Over the past year, the number of clickjacking attacks have tripled. Now, many of those attacks focus on techniques that target mobile decide users. Unfortunately, not many people understand how serious this threat is, so they fail to take the necessary precautions that will protect them from malware.

The big problem with clickjacking attacks that target smart phones is that they can access information stored on the devices. We have become so reliant on our mobile phones that few of us remember many phone numbers. You might even store much more than just contact information on your phone. You could have credit card information, passwords, and other private info as well.

Clickjacking attacks could target that information, giving hackers access to the data that they need to steal your identity or make fraudulent purchases in your name. They could also steal your contacts to spread clickjacking attacks to everyone on your phone.

The possibilities are frighteningly endless.Unfortunately, its unclear of how people can protect themselves best when using smart phones. For now, stay vigilant and critical of everything that you see online. And make sure that you check all of your devices for hidden viruses that might steal your information.

Clickjacking becomes more widely known

November 30, 2010

Not only have dictionaries recently started vetting the word “clickjacking” to determine whether it is worthy of long term use, but the Oxford University Press recently included it in their 2010 Word of the Year shortlist. You can read the entire list at the OUP UK website.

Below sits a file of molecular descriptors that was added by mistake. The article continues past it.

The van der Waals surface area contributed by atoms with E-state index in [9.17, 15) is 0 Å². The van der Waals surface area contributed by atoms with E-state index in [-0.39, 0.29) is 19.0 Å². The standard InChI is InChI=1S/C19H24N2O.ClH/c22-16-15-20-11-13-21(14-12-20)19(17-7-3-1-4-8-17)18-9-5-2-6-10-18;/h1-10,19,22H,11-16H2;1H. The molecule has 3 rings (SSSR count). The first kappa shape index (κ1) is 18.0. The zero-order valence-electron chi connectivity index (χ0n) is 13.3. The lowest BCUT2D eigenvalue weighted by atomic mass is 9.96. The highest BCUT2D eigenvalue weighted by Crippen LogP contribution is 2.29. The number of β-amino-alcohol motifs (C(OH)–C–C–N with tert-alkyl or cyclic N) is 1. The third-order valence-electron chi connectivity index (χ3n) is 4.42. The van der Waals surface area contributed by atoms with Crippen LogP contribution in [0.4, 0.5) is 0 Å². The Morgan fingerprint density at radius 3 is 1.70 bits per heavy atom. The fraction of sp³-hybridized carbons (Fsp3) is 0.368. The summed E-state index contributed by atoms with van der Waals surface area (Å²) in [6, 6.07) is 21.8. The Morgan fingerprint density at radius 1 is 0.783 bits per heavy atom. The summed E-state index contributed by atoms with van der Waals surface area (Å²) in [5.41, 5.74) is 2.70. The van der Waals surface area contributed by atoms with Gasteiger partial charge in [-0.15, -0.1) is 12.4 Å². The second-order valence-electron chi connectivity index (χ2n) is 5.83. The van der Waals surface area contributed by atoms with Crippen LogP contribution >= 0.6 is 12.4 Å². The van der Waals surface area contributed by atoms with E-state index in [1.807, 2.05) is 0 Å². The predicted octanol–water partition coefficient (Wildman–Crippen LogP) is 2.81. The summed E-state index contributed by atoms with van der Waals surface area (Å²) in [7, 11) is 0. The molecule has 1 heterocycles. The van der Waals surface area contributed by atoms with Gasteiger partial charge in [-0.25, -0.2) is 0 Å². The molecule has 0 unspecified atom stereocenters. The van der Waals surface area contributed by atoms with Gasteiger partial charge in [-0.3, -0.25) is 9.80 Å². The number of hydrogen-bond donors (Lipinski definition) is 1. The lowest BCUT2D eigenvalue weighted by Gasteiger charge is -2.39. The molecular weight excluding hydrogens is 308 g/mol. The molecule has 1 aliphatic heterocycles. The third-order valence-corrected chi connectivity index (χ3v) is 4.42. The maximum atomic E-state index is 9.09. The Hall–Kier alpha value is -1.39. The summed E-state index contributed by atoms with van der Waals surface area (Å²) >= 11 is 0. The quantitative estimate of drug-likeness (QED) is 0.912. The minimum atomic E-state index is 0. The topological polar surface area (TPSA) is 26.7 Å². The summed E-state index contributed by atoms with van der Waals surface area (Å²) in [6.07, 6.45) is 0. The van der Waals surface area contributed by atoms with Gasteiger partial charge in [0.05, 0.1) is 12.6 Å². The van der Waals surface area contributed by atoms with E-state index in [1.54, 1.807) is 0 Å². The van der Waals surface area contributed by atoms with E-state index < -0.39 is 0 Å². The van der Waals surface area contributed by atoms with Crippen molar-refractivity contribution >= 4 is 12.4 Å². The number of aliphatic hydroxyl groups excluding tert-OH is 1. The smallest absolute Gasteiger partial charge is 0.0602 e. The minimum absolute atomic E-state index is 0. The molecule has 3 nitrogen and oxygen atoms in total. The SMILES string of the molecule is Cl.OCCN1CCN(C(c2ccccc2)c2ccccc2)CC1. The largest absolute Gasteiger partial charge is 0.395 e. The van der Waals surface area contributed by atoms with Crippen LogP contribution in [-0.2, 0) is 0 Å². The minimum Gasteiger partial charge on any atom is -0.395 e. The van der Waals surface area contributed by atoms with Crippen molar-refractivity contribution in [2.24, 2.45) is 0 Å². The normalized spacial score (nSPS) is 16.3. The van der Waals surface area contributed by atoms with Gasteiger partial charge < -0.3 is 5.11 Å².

This annual list of words always gets a lot of media attention. That means more people are likely to become familiar with the word “clickjacking” over the next few weeks. Hopefully they will also learn what the word means and  how to avoid becoming a victim.

Luckily, the OUP editors got the word’s definition spot on.

Knowing what a clickjack is, though, is not the same thing as knowing how to protect yourself from them. In fact, there isn’t always a great way to protect yourself from clickjacking, especially considering that Facebook and other social networking sites make it easy for hackers to spread these attacks throughout communities quickly. Some times you get hit by an attack before you even know it exists.

Internet security companies are working on solutions that will prevent clickjacking attacks, but it seems unlikely that Internet users will be completely safe any time in the near future. That’s because UI redressing, as clickjacking is known more formally, takes advantage of a flaw that is inherent in the way that the Internet works. Someone would have to radically redesign the Internet’s basic structure before they could prevent all clickjacking attacks. That seems a little unlikely.

In the meantime, you can use your head to keep an eye out for suspicious links. Also, install antivirus software to help ensure that clickjacks don’t install any malware on your computer.

Getting clean after a clickjack attack

October 25, 2010

If you’re searching for information about clickjack attacks, then there is a good chance that you’ve already been nailed by some sneaky hacker. While it is important for you to learn how to avoid clickjacking in the future, it is equally important for you to learn how to make sure the attack hasn’t caused any harm to your computer. In essence, you need to learn how to clean up after the attack.

The first thing you want to do is identify any malware that has been installed on your computer. A clickjacked page can install viruses, worms, keystroke loggers, and other types of malware without your knowing it. So what’s the smartest way to identify and eliminate malware? Use two antivirus programs to scour every section of your computer. Be sure that you choose reliable software by checking the ratings at

After you find two programs, perform a thorough sweep. Most antivirus software allows you to adjust their search parameters. Set them as wide as they will go to locate hidden malware.